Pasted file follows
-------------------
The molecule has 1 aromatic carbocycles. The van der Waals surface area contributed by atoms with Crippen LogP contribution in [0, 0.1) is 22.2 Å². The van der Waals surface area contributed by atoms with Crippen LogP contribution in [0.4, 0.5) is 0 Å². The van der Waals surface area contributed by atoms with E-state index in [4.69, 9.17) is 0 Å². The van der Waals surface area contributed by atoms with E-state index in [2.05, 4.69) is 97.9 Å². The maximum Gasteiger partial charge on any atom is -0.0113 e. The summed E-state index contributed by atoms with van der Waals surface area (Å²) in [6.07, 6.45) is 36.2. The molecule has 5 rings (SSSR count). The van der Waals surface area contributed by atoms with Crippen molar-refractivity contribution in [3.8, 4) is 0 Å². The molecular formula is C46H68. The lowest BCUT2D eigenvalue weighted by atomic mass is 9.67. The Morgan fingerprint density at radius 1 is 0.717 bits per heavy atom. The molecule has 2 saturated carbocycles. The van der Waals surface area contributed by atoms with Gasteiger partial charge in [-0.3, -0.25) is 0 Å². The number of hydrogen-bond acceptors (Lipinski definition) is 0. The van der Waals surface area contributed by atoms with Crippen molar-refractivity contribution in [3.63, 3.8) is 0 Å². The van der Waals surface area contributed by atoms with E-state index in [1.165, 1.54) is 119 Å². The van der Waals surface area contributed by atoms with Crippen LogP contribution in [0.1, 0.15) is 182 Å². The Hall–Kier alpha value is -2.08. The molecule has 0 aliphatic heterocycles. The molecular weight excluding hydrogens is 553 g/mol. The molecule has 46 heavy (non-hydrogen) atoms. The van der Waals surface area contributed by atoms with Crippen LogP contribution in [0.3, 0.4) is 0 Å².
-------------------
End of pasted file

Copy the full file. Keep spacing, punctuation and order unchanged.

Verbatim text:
The molecule has 1 aromatic carbocycles. The van der Waals surface area contributed by atoms with Crippen LogP contribution in [0, 0.1) is 22.2 Å². The van der Waals surface area contributed by atoms with Crippen LogP contribution in [0.4, 0.5) is 0 Å². The van der Waals surface area contributed by atoms with E-state index in [4.69, 9.17) is 0 Å². The van der Waals surface area contributed by atoms with E-state index in [2.05, 4.69) is 97.9 Å². The maximum Gasteiger partial charge on any atom is -0.0113 e. The summed E-state index contributed by atoms with van der Waals surface area (Å²) in [6.07, 6.45) is 36.2. The molecule has 5 rings (SSSR count). The van der Waals surface area contributed by atoms with Crippen molar-refractivity contribution in [3.8, 4) is 0 Å². The molecular formula is C46H68. The lowest BCUT2D eigenvalue weighted by atomic mass is 9.67. The Morgan fingerprint density at radius 1 is 0.717 bits per heavy atom. The molecule has 2 saturated carbocycles. The van der Waals surface area contributed by atoms with Gasteiger partial charge in [-0.3, -0.25) is 0 Å². The number of hydrogen-bond acceptors (Lipinski definition) is 0. The van der Waals surface area contributed by atoms with Crippen molar-refractivity contribution in [3.63, 3.8) is 0 Å². The van der Waals surface area contributed by atoms with E-state index in [1.165, 1.54) is 119 Å². The van der Waals surface area contributed by atoms with Crippen LogP contribution in [0.1, 0.15) is 182 Å². The Hall–Kier alpha value is -2.08. The molecule has 0 aliphatic heterocycles. The molecular weight excluding hydrogens is 553 g/mol. The molecule has 46 heavy (non-hydrogen) atoms. The van der Waals surface area contributed by atoms with Crippen LogP contribution in [0.3, 0.4) is 0 Å².